The piano originally belonged to Robert Sutter, the owner of Bernice and...
In his play, The Piano Lesson, August Wilson uses the piano to represent the Charles family's history as well as the struggle of African Americans to reclaim their identity, language, and culture in the generations following slavery.
The piano originally belonged to Robert Sutter, the owner of Bernice and Boy Willie's great grandmother and father. He bought it as an anniversary present for his wife, Miss Ophelia, by trading Berneice (great grandmother of Berneice and Boy Willie) and her grandfather for the piano from a neighboring slave owner, Mr. Nolander. At first she loved the piano, but soon she began to miss her slaves and fell sick that they were gone. As Doaker tells us when giving the history of the play:
Miss Ophelia got to missing my grandmother . . . the way she would cook and clean the house and talk to her and what not. And she missed having my daddy around the house to fetch things for her. So she asked to see if maybe she could trade back that piano and get her [slaves] back. (Act 1)
Mr. Nolander refused to trade back, so Sutter had Willie Boy carve their faces on the piano to allow Miss Ophelia to still see them. However, Willie Boy didn't stop there. He carved their family history on the piano.
He made them up out of his memory. Only thing . . . he didn’t stop there. He carved all this. He got a picture of his mama . . . Mama Esther . . . and his daddy, Boy Charles. (Act 1)
Even after slavery was outlawed, the Charles family felt as if by still possessing the piano, the Sutters still owned a piece of them. Berneice and Boy Willie's uncles, Doaker and Winning Boy, and their father, Boy Charles, stole the piano on July 4, 1911, after years of listening to Boy Charles pushing to get the piano back. The night of the theft, Doaker and Winning Boy took the piano to Mama Ola's house, but Boy Charles stayed behind to prevent any suspicion. Things do not go as planned; when he saw them coming he jumped on a train, the Yellow Dog. Doaker explains that Sutter and his men "stopped the train and found Boy Charles in the boxcar with four of them hobos. Must have got mad when they couldn’t find the piano cause they set the boxcar afire and killed everybody."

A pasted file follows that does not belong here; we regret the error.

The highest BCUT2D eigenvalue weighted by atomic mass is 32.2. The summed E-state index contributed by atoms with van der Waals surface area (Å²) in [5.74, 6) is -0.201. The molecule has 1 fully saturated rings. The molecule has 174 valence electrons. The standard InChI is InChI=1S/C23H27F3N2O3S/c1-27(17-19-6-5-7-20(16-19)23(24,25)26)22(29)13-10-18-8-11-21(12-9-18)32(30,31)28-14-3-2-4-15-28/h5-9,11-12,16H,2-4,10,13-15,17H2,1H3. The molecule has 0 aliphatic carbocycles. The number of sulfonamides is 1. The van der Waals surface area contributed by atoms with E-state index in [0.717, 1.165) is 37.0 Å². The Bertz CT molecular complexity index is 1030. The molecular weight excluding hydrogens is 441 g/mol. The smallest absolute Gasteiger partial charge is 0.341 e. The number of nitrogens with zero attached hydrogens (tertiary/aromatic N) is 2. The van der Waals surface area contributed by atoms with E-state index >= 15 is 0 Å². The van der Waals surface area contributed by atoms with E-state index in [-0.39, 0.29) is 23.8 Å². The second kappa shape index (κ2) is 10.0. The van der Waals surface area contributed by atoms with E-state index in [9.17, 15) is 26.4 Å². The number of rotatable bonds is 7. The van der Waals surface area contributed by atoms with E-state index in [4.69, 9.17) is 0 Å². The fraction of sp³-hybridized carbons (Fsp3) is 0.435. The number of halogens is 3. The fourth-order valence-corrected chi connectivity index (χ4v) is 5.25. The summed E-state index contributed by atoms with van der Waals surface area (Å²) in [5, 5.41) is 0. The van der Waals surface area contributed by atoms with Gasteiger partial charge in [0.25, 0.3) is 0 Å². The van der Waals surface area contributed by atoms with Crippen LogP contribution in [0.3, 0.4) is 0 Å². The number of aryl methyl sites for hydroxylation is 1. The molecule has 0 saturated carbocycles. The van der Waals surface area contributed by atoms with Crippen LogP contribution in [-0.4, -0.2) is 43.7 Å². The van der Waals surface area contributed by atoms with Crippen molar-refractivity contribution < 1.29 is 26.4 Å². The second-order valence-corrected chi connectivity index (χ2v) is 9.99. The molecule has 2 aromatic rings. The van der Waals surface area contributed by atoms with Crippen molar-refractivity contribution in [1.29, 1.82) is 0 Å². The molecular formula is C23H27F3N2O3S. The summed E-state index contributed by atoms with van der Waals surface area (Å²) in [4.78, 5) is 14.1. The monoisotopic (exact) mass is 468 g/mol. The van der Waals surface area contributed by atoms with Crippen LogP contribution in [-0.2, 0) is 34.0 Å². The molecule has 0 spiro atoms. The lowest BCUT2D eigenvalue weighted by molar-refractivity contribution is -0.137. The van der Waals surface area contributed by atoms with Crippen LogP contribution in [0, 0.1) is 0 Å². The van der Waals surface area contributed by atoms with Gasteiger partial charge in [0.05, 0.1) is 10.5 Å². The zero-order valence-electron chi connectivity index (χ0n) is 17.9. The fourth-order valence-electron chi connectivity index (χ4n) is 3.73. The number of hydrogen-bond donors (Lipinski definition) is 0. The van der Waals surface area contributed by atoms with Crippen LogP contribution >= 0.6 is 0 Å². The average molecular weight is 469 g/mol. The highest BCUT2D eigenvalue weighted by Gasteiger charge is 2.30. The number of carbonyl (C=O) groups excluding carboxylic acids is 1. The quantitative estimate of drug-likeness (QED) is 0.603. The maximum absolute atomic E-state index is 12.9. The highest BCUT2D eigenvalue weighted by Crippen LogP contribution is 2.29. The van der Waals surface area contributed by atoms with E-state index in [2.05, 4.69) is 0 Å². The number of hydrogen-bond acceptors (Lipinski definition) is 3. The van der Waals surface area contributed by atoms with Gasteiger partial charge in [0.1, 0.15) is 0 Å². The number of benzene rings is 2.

Despite the death of Boy Charles, their family kept the piano in Mama Ola's house until her death. Berneice tells us that her Mama thought she could communicate with the dead through the piano and that at night the spirits of her ancestors carved on the piano came to life.
Look at it. Mama Ola polished this piano with her tears for seventeen years. For seventeen years she rubbed on it till her hands bled. Then she rubbed the blood in... mixed it up with the rest of the blood on it. Every day that God breathed life into her body she rubbed and cleaned and polished and prayed over it. (Act 1)
When the play occurs, Mama Ola is deceased and Berniece and Doaker have the piano. Berneice refuses to play the piano for fear that she will end up like her mother talking to ghosts on the piano; however, at the end of the play it is only when she finally plays on the piano, and calls on the help of her ancestors, that the ghost of Sutter is finally banished from their home.
The meaning of the piano is different for each member of the Charles family.
To Doaker, the piano symbolizes their family history. The carvings represent their stories and the dignity of those who were enslaved. It also represents the violence of slavery; when he and his brothers stole the piano, his brother Boy Charles died by being set on fire while hiding in a boxcar.
To Berniece, the piano is her complicated connection to her family's past. She loves her mother and is still angry that her father died while stealing it—leaving her mother alone to raise their children. She is also angry that her husband died, also leaving her alone to raise their daughter. As a child, she hated having to play the piano for her mother, but in the climax of the play, it is she who banishes ghost Sutter by playing the piano. At the end of the play, she has embraced the power (and history) of the piano and is no longer afraid of it.
To Boy Willie, it appears at first that the piano doesn't mean anything to him but a way to get some quick cash to buy land; however, by the end of the play he recognizes the importance of the piano to his family and leaves without it.
To Maretha the piano is her connection to her family's past. As she continues to play the piano, she honors what her family has gone through, and now that she knows their past she is able to carry on their legacy and memories.